Sitting Meditation by the Sea
copyright (c) Susan Helene Kramer
To begin, it is a Saturday morning and the twins are climbing onto their bikes, to start heading out along the 2 mile herringbone patterned brick bike trail rolling through the dunes leading to the North Sea on the western coast of Holland.
Along the path to their right and left they pass woodlands of oak and open grasslands, interspersed with lower pond areas surrounded by grasses, reeds and cattails. Many birds and ducks make these dune parklands their home year round or temporarily while migrating.
Anneke spots a new family of colorful male mallards with their tan and brown mates, and Hans spies a group of coots with the white foreheads and black bodies of both sexes.
Then the twins see a cormorant flying across in front of them about 20 feet high over the meadow, carrying a long thin branch back to his nest site in the middle of a large pond.
Hans and Anneke do not pause long on the ride today, as they are anxious to reach the open stretch of yellow sandy beach rising gently from the sea in their quest to collect small shells for craft projects.
Nearing their destination they race each other for the final stretch down the slope of the last tall grassy dune, coming to a quick halt as the brick trail breaks off abruptly into soft sand.
Their eyes momentarily adjust to the far horizon of sea, barely discernible from the gray-blue sky above. Eighty miles directly to their west is England.
And, looking in a north-westerly direction, hundreds of miles away just south of the arctic circle is Iceland, the direction from which many winter storms assault Holland after first whipping their winds against the shores of northern and eastern Scotland.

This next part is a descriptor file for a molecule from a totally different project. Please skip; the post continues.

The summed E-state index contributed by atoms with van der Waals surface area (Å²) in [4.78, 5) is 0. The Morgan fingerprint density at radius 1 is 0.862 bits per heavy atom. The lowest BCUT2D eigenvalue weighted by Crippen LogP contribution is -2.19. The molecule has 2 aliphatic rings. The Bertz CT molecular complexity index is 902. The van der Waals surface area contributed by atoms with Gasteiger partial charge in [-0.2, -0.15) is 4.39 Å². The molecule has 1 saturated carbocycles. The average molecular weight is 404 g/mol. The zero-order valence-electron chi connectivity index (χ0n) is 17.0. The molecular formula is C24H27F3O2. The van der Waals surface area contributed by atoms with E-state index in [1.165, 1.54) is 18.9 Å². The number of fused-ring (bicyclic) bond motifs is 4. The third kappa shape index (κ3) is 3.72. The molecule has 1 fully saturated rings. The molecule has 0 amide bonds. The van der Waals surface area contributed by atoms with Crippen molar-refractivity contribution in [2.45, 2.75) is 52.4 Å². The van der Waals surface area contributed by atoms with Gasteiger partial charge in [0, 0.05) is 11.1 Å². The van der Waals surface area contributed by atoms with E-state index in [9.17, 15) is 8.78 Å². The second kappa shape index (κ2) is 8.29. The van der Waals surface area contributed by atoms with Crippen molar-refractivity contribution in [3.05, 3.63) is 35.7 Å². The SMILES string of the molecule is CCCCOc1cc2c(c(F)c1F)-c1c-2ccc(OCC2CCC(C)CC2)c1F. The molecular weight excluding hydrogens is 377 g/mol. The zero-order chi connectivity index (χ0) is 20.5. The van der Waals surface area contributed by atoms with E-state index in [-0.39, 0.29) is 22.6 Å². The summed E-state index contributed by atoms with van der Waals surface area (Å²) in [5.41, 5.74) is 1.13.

Out of breath, Hans and Anneke lock up their bikes on convenient rail fences at the end of the bike path, and go sit for a few minutes at the foot of a dune facing the sea.
Since they are quiet and unmoving, a seagull comes quite near them at the water's edge. Two foot waves wash in and flow back by gravity and still their seagull friend, 'Sammy Seagull' as they call him, stands rooted on the wash of beach.
The twins take this time to sit up straight pretending to be seagulls, and as the waves wash in and out in a regular pattern, their breath quite naturally takes up a regular even pattern of its own.
After a minute, Anneke and Hans feel rested and run down to water's edge in pursuit of their new seagull friend, but only fast enough to catch a glimpse of his white belly as he swoops out over the edge of sea.
They turn their attention back to collecting the shells they had come for, gathering several handfuls they consider special. Walking back to their bikes, shells stored in backpacks, brother and sister wend their way home.
But, the events of the day with Sammy Seagull at the sea were not forgotten. To this day, when they need a break, the twins spend a few minutes sitting still while breathing in and out in an even pattern, like the waves that repeatedly wash in, and flow back out to the sea. More Stories